And though he never quite describes it as a future strategic competitor (and, to be fair, it is only in the past fifteen years that the contours of Sino-American relations have really begun to solidify), it is clear to Kennedy that the eventual rise of China is perpetually lurking in the background. “The most decisive” international fissure of the Cold War, he writes, “was the split between the USSR and Communist China,” which served to make even that era less of a totally bipolar system than is typically conceived of. China is one of five extant or emerging power centers he identifies, and sees a gradually strengthening power with some of the highest growth rates on Earth – this towards the tail end of Deng’s rule, before it really took off.

And so, what then for the United States? In keeping with his theme of “imperial overstretch,” Kennedy points out that the United States in 1987 had “roughly the same massive array of military obligations across the globe as it had a quarter-century [prior], when its shares of world GNP, manufacturing production, military spending, and armed forces personnel were so much larger.” All the military services will inevitably demand more resources and cry poverty, yes, but that is because what passes for American “statecraft” in the 21st century manages to avoid any hard decisions, any downscaling of commitments, and any meaningful reassessment of available ways and means – with an eye towards determining commensurate ends.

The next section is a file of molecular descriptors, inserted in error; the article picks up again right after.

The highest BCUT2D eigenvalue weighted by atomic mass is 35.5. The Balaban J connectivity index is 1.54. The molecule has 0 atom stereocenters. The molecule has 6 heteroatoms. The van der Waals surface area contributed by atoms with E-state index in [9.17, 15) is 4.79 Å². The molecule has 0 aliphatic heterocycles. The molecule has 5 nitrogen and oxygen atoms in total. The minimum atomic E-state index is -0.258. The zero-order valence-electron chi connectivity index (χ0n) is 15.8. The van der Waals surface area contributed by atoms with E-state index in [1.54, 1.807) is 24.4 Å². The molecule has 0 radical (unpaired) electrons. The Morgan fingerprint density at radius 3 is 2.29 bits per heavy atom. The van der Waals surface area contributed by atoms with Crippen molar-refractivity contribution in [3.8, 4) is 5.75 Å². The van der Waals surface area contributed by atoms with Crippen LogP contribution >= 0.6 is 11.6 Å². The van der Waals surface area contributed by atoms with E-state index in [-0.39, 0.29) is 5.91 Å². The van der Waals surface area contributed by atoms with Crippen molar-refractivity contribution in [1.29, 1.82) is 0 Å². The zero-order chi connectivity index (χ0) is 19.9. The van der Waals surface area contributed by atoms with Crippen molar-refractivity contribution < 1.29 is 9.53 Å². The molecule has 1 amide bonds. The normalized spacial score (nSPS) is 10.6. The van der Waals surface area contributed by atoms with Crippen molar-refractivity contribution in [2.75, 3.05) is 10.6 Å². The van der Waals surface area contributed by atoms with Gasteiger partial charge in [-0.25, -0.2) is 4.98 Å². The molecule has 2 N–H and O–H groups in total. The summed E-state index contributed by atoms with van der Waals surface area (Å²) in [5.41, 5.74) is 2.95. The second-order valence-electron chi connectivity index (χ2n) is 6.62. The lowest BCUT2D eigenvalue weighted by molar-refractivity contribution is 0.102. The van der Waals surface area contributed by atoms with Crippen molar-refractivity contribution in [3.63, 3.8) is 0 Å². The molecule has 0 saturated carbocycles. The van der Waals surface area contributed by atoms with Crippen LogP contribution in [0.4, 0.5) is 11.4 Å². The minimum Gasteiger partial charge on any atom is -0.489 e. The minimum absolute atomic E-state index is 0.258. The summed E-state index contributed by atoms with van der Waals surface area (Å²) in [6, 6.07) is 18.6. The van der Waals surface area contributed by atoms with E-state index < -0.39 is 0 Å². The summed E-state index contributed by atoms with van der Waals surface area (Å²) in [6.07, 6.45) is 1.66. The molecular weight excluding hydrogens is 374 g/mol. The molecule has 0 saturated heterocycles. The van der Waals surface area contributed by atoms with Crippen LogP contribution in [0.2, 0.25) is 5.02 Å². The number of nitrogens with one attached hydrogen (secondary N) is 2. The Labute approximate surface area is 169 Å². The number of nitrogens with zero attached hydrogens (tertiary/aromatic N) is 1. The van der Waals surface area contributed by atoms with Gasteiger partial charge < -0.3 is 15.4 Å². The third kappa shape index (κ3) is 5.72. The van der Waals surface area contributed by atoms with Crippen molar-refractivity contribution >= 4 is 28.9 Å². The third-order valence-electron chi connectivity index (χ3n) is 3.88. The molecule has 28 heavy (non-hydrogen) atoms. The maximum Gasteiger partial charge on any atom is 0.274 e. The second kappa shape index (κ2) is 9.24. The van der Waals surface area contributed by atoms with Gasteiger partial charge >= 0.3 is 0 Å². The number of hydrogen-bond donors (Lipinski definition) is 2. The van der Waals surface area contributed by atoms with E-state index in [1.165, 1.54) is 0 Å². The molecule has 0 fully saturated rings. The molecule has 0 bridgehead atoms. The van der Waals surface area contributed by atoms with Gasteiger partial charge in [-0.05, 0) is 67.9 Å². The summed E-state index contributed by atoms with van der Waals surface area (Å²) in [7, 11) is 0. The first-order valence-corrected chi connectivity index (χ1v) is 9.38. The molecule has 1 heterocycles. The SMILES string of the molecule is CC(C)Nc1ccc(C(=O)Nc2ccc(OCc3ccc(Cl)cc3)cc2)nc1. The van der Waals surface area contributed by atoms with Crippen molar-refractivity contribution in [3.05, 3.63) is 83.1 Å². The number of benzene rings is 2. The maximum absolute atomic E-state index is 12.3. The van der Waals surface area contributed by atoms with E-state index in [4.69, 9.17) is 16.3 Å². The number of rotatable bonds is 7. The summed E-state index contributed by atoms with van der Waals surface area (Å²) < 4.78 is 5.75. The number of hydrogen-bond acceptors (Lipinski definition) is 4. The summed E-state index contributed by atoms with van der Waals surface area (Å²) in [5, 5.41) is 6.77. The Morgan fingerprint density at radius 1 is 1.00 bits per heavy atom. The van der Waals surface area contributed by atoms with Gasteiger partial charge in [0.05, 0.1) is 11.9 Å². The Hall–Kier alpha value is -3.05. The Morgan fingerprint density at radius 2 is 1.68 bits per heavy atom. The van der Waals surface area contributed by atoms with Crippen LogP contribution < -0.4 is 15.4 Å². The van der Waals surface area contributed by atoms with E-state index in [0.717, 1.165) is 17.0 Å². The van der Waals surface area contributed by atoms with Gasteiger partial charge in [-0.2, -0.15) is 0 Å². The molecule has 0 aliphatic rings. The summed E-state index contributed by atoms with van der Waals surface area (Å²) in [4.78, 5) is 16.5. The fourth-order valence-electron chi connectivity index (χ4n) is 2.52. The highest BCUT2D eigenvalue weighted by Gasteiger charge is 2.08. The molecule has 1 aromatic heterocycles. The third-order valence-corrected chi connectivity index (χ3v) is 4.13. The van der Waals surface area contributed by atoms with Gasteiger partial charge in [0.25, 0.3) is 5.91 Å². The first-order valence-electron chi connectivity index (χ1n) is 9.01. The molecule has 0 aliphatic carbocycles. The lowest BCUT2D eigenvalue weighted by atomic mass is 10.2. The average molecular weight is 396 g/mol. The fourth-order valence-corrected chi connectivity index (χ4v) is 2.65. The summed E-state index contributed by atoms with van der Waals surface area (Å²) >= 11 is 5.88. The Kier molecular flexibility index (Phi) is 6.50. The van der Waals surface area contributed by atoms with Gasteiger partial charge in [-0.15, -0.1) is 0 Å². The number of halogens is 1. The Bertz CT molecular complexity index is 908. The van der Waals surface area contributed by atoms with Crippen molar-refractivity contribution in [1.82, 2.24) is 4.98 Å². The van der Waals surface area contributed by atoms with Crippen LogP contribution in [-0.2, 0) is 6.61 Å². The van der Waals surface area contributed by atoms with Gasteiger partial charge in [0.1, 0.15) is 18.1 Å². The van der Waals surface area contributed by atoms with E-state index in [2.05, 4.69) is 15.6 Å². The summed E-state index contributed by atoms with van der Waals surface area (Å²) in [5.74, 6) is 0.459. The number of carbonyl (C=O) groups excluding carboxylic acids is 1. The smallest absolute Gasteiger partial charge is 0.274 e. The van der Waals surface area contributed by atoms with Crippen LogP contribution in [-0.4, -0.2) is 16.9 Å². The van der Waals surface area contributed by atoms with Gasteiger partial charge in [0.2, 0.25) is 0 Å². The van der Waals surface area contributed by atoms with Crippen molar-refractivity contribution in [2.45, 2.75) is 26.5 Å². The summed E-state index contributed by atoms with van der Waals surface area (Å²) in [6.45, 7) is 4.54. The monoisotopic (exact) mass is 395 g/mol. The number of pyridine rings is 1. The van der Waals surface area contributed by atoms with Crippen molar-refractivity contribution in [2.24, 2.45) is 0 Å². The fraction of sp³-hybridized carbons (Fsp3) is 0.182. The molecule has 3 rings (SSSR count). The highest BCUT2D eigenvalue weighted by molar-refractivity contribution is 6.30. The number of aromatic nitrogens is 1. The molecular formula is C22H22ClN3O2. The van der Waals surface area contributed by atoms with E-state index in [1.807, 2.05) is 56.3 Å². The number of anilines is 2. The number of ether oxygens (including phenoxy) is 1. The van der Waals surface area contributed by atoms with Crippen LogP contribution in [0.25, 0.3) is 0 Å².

Here again, Kennedy is prescient: “an American polity which responds to external challenges by increasing defense expenditures and reacts to the budgetary crisis by slashing the existing social expenditures, may run the risk of provoking an eventual political backlash.” We’ve almost certainly watched that unfold in the years since 2001. In keeping with the rest of Rise and Fall, the United States is in fact headed for decline, but in a relative sense, one that is manageable if approached reasonably. This doesn’t single out the country; instead it might be seen (and is by Kennedy) as a reversion to the mean:

It may be argued that the geographical extent, population, and resources of the United States suggest that it ought to possess perhaps 16 or 18 percent of the world’s wealth and power, but because of historical and technical circumstances favorable to it, that share rose to 40 percent or more by 1945; and what we are witnessing at the moment is the early decades of the ebbing away from that extraordinarily high figure to a more ‘natural’ share.